Zacharias and Joseph Smith

Today in Sunday School we learned about Zacharias the father of John the Baptist, and his vision in the Temple. As we were discussing, I had an interesting thought about the nature of his vision and the multiple accounts of Joseph Smith’s First Vision:

From Luke 1:

 13 But the angel said unto him, Fear not, Zacharias: for thy prayer is heard; and thy wife Elisabeth shall bear thee a son, and thou shalt call his name John.

 14 And thou shalt have joy and gladness; and many shall rejoice at his birth.

 15 For he shall be great in the sight of the Lord, and shall drink neither wine nor strong drink; and he shall be filled with the Holy Ghost, even from his mother’s womb.

 16 And many of the children of Israel shall he turn to the Lord their God.

 17 And he shall go before him in the spirit and power of Elias, to turn the hearts of the fathers to the children, and the disobedientto the wisdom of the just; to make ready a people prepared for the Lord.

 18 And Zacharias said unto the angel, Whereby shall I know this? for I am an old man, and my wife well stricken in years.

 19 And the angel answering said unto him, I am Gabriel, that stand in the presence of God; and am sent to speak unto thee, and to shew thee these glad tidings.

 20 And, behold, thou shalt be dumb, and not able to speak, until the day that these things shall be performed, because thoubelievest not my words, which shall be fulfilled in their season.

What is so interesting about this vision, is that the angel immediately begins by offering a message of comfort to Zacharias, and emphasizing that his prayers to God had been heard. Next, the angel first speaks about the personal happiness that will come to Zacharias and his wife as a result of the birth of John. He only later turns to John’s impact on others, and mentions that others will rejoice at his birth. The angel mentions portions of John’s mission, but from this account this might only be a partial account. The angel makes no reference to Jesus for instance, and John’s role in baptizing the savior.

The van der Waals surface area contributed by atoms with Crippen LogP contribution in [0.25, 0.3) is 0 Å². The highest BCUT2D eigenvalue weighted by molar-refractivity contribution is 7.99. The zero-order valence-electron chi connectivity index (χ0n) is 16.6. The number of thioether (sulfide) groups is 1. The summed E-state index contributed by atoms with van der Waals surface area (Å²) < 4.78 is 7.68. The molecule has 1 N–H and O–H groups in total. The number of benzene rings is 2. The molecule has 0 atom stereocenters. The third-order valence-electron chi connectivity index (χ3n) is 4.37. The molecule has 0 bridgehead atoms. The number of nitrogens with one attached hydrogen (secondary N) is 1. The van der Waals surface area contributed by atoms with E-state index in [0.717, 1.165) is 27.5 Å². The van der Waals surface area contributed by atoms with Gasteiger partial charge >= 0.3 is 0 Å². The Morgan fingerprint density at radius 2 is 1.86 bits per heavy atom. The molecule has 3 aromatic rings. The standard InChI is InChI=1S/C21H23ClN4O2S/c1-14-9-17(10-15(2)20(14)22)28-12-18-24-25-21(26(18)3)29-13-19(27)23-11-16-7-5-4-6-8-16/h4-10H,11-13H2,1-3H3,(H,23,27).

In contrast, when Zacharias’s mouth is loosed after the naming of John, his prophecy is focused completely on the public aspects of John’s ministry:

 67 And his father Zacharias was filled with the Holy Ghost, and prophesied, saying,

 68 Blessed be the Lord God of Israel; for he hath visited andredeemed his people,

 69 And hath raised up an horn of salvation for us in the house of his servant David;

 70 As he spake by the mouth of his holy prophets, which have been since the world began:

 71 That we should be saved from our enemies, and from the hand of all that hate us;

 72 To perform the mercy promised to our fathers, and to remember his holy covenant;

 73 The oath which he sware to our father Abraham,

 74 That he would grant unto us, that we being delivered out of the hand of our enemies might serve him without fear,

 75 In holiness and righteousness before him, all the days of our life.

 76 And thou, child, shalt be called the prophet of the Highest: for thou shalt go before the face of the Lord to prepare his ways;

 77 To give knowledge of salvation unto his people by theremission of their sins,

 78 Through the tender mercy of our God; whereby the dayspringfrom on high hath visited us,

 79 To give light to them that sit in darkness and in the shadow of death, to guide our feet into the way of peace.”

It seems likely due to this prophecy that Zacharias recieved far more information from the angel than is initially reported. While it is possible that these details came through additional visitations, prayer, or revelation, it still seems likely that angel imparted far more knowledge than is reported in Luke.

I would suggest that there is a parallel here with Joseph Smith’s telling of the First Vision. On his initial tellings of the vision, Joseph Smith focused far more on the personal aspects of the visitation. Like Zacharias (or Luke speaking of Zacharias) it is likely that he did not speak of all that was said to him. instead, he focused on his sins being forgiven, and his personal standing before God. Yet, as Joseph wrote his most public account for the History of the Church (the one that we are most familiar with), he focused much more on the public aspects of his calling and his role as prophet.

 Luke’s telling of the Story of Zacharias rings true with the nature of humanity and human memory as does Joseph Smith’s telling of his first vision. I have a testimony that both truly were called of God and given special revelation and insight from angelic messengers.

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